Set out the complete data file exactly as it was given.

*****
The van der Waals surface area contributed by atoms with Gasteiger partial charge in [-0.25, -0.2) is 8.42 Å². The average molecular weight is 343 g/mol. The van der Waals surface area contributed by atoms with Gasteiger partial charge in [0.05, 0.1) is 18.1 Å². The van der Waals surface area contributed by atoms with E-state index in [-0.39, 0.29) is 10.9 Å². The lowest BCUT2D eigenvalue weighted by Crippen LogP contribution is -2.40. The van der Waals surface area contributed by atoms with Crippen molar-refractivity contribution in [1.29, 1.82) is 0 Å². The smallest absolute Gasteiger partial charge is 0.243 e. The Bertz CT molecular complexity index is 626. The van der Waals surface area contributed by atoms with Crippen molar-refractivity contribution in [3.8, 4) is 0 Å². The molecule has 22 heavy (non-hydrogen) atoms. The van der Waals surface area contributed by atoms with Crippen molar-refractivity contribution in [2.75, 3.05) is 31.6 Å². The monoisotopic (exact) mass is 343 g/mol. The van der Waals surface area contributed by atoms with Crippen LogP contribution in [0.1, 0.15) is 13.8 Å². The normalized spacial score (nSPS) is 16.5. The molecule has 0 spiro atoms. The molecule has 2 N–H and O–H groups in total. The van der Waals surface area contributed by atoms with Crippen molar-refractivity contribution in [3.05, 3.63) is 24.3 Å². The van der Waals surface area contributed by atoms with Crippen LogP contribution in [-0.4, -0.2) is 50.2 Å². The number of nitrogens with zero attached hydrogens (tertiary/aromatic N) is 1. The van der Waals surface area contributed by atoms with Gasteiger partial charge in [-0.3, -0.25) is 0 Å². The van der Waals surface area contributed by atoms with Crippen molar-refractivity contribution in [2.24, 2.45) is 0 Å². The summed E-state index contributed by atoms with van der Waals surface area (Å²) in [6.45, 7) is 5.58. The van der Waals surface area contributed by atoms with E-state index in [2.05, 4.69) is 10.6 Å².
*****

The van der Waals surface area contributed by atoms with Gasteiger partial charge in [-0.25, -0.2) is 8.42 Å². The average molecular weight is 343 g/mol. The van der Waals surface area contributed by atoms with Gasteiger partial charge in [0.05, 0.1) is 18.1 Å². The van der Waals surface area contributed by atoms with E-state index in [-0.39, 0.29) is 10.9 Å². The lowest BCUT2D eigenvalue weighted by Crippen LogP contribution is -2.40. The van der Waals surface area contributed by atoms with Crippen molar-refractivity contribution in [1.29, 1.82) is 0 Å². The smallest absolute Gasteiger partial charge is 0.243 e. The Bertz CT molecular complexity index is 626. The van der Waals surface area contributed by atoms with Crippen molar-refractivity contribution in [3.8, 4) is 0 Å². The molecule has 22 heavy (non-hydrogen) atoms. The van der Waals surface area contributed by atoms with Crippen molar-refractivity contribution in [2.75, 3.05) is 31.6 Å². The monoisotopic (exact) mass is 343 g/mol. The van der Waals surface area contributed by atoms with Crippen LogP contribution in [0.1, 0.15) is 13.8 Å². The normalized spacial score (nSPS) is 16.5. The molecule has 0 spiro atoms. The molecule has 2 N–H and O–H groups in total. The van der Waals surface area contributed by atoms with Crippen molar-refractivity contribution in [3.05, 3.63) is 24.3 Å². The van der Waals surface area contributed by atoms with Crippen LogP contribution in [-0.4, -0.2) is 50.2 Å². The number of nitrogens with zero attached hydrogens (tertiary/aromatic N) is 1. The van der Waals surface area contributed by atoms with Gasteiger partial charge in [-0.3, -0.25) is 0 Å². The van der Waals surface area contributed by atoms with Crippen molar-refractivity contribution in [2.24, 2.45) is 0 Å². The summed E-state index contributed by atoms with van der Waals surface area (Å²) in [6.45, 7) is 5.58. The van der Waals surface area contributed by atoms with E-state index in [2.05, 4.69) is 10.6 Å².